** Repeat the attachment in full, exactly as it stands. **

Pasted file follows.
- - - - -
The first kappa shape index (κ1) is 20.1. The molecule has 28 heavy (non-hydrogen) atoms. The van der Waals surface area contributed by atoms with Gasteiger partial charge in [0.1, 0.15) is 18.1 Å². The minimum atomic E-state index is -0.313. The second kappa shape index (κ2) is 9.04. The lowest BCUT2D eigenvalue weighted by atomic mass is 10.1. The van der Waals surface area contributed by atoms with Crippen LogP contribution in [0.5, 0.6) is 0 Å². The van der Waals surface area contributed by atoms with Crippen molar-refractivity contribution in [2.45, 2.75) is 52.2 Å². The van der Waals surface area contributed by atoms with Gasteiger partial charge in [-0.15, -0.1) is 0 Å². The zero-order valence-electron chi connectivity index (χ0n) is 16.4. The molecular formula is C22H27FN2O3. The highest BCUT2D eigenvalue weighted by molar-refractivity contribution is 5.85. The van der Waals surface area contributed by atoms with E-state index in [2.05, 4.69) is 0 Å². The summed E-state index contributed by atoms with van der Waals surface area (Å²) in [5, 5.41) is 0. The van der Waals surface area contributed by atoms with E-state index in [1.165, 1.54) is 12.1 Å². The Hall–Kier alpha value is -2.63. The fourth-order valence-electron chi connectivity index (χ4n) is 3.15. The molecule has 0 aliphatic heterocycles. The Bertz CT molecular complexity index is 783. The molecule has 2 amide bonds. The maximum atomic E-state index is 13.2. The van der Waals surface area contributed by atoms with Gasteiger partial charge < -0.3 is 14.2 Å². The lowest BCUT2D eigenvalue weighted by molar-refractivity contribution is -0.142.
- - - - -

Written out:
The first kappa shape index (κ1) is 20.1. The molecule has 28 heavy (non-hydrogen) atoms. The van der Waals surface area contributed by atoms with Gasteiger partial charge in [0.1, 0.15) is 18.1 Å². The minimum atomic E-state index is -0.313. The second kappa shape index (κ2) is 9.04. The lowest BCUT2D eigenvalue weighted by atomic mass is 10.1. The van der Waals surface area contributed by atoms with Crippen LogP contribution in [0.5, 0.6) is 0 Å². The van der Waals surface area contributed by atoms with Crippen molar-refractivity contribution in [2.45, 2.75) is 52.2 Å². The van der Waals surface area contributed by atoms with Gasteiger partial charge in [-0.15, -0.1) is 0 Å². The zero-order valence-electron chi connectivity index (χ0n) is 16.4. The molecular formula is C22H27FN2O3. The highest BCUT2D eigenvalue weighted by molar-refractivity contribution is 5.85. The van der Waals surface area contributed by atoms with E-state index in [2.05, 4.69) is 0 Å². The summed E-state index contributed by atoms with van der Waals surface area (Å²) in [5, 5.41) is 0. The van der Waals surface area contributed by atoms with E-state index in [1.165, 1.54) is 12.1 Å². The Hall–Kier alpha value is -2.63. The fourth-order valence-electron chi connectivity index (χ4n) is 3.15. The molecule has 0 aliphatic heterocycles. The Bertz CT molecular complexity index is 783. The molecule has 2 amide bonds. The maximum atomic E-state index is 13.2. The van der Waals surface area contributed by atoms with Gasteiger partial charge < -0.3 is 14.2 Å². The lowest BCUT2D eigenvalue weighted by molar-refractivity contribution is -0.142.